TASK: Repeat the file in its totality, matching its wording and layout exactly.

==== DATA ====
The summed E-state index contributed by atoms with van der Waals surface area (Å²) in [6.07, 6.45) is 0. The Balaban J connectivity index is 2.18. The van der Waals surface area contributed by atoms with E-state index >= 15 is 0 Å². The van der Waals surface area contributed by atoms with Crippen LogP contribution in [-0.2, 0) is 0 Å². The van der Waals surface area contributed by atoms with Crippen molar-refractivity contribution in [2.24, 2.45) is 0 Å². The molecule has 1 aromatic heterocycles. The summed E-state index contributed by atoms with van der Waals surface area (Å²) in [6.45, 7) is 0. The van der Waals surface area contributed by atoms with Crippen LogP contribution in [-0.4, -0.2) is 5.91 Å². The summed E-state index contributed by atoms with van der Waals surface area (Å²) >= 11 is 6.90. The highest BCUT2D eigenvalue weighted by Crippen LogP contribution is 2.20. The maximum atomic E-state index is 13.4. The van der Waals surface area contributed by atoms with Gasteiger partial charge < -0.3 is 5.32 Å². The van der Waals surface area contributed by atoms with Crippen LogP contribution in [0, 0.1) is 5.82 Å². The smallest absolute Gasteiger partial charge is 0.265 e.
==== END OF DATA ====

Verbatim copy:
The summed E-state index contributed by atoms with van der Waals surface area (Å²) in [6.07, 6.45) is 0. The Balaban J connectivity index is 2.18. The van der Waals surface area contributed by atoms with E-state index >= 15 is 0 Å². The van der Waals surface area contributed by atoms with Crippen LogP contribution in [-0.2, 0) is 0 Å². The van der Waals surface area contributed by atoms with Crippen molar-refractivity contribution in [2.24, 2.45) is 0 Å². The molecule has 1 aromatic heterocycles. The summed E-state index contributed by atoms with van der Waals surface area (Å²) in [6.45, 7) is 0. The van der Waals surface area contributed by atoms with Crippen LogP contribution in [-0.4, -0.2) is 5.91 Å². The summed E-state index contributed by atoms with van der Waals surface area (Å²) >= 11 is 6.90. The highest BCUT2D eigenvalue weighted by Crippen LogP contribution is 2.20. The maximum atomic E-state index is 13.4. The van der Waals surface area contributed by atoms with Gasteiger partial charge < -0.3 is 5.32 Å². The van der Waals surface area contributed by atoms with Crippen LogP contribution in [0, 0.1) is 5.82 Å². The smallest absolute Gasteiger partial charge is 0.265 e.